Don't expect much to change in the Second Circuit in light of the United States Supreme Court's decision in United States v. Booker, 125 S.Ct. 738 (2005). Federal sentencing guidelines may no longer be mandatory, but they may as well be in Connecticut, Vermont and New York.
The Circuit first decided in United States v. Crosby, 397 F.3d 103 (2d.Cir.2005) to instruct the District Courts that although the guidelines are now merely advisory, the Courts ought to heed the advice.
In a case published earlier this week, the Circuit went out of its way to declare just how binding this advice can be.
United States District Court Judge Peter Dorsey of New Haven sentenced a woman to one day in jail after a guilty plea for embezzling about $366,000 from her bank employer. Her guidelines calculation called for incarceration for a period ranging from 24 to 30 months.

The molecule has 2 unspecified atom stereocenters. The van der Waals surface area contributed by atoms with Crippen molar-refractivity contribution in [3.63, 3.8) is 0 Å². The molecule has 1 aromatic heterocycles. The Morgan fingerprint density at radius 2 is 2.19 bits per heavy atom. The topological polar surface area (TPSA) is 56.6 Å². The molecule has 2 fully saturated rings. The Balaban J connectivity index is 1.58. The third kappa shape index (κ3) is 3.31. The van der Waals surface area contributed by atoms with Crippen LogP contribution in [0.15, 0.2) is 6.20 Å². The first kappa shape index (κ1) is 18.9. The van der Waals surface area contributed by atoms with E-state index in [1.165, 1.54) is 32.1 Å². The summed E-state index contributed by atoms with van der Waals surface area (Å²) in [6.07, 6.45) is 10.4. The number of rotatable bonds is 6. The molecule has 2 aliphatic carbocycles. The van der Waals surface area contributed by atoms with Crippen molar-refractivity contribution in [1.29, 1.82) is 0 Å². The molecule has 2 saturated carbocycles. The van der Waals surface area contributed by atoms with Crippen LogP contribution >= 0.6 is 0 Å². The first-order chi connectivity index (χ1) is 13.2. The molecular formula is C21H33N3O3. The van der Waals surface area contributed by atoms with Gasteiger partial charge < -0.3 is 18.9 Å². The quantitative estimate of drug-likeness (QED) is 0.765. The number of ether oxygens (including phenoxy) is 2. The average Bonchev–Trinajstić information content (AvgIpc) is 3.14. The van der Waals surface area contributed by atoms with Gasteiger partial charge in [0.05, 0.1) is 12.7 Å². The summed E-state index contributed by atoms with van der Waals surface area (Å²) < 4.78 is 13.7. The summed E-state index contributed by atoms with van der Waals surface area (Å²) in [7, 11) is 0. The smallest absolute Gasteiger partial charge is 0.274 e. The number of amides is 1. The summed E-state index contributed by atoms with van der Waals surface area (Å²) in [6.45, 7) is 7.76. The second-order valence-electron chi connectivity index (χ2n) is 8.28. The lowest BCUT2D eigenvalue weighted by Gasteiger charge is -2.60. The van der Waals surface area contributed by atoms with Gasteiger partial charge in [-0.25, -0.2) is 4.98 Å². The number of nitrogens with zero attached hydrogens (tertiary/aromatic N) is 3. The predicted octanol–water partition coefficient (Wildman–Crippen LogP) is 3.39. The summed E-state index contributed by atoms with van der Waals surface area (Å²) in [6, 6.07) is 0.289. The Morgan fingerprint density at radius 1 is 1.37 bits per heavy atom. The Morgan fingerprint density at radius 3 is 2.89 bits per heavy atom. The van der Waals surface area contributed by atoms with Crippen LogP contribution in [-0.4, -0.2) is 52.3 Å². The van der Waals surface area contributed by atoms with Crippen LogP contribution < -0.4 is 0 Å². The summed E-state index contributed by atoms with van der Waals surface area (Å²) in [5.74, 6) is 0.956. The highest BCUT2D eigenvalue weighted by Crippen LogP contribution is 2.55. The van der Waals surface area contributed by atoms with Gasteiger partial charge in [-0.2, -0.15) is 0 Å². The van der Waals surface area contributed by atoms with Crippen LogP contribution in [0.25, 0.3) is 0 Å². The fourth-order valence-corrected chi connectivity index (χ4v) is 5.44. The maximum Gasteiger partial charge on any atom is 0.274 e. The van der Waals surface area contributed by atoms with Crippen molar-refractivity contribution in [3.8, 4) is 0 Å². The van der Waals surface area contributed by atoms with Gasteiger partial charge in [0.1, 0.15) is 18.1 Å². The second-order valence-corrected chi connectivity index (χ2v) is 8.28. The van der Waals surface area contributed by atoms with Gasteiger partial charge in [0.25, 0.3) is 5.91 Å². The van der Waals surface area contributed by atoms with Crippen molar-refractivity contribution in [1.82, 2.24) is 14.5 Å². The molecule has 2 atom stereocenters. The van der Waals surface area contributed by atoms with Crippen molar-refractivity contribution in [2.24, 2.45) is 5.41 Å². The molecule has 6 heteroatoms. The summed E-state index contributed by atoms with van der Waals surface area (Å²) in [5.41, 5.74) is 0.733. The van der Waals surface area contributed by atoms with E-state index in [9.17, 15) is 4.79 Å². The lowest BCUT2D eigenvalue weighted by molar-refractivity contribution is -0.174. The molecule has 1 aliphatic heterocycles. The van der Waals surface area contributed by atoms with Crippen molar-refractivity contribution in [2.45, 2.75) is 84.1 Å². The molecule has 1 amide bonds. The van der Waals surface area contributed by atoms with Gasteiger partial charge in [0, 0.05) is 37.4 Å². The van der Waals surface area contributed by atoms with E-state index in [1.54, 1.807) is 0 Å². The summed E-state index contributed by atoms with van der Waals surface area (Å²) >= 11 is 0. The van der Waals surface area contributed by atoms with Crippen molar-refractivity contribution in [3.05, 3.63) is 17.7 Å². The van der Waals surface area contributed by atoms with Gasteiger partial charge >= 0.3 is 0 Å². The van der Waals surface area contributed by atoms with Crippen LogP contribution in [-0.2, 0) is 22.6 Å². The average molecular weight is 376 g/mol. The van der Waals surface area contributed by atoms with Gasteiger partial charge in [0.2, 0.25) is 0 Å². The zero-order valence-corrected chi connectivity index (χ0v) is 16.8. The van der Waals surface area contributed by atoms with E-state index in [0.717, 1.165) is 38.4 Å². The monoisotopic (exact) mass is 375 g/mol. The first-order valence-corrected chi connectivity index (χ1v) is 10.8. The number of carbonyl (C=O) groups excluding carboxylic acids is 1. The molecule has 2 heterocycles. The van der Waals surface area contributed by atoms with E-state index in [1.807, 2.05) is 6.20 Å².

Judge Dorsey departed downward under the guidelines in May 2004. The Government took an appeal contending the record did not support the downward departure. The case was briefed before Booker, and argued after Crosby.
The Court directed that the case be remanded for new sentencing under Booker/Crosby and then signalled that insofar as it was concerned a sentence of one day was not "reasonable."
Great! Trial judges who actually lay eyes on a defendant and then impose sentence will now be second-guessed by the most amporhous of standards -- "reasonableness." And this from an appellate court unbounded in its discretion to determine what reason requires.
Were we better off with the guidelines?
See, United States v. Godding, 2005 WL 894786 (2nd Cir., April 19, 2005).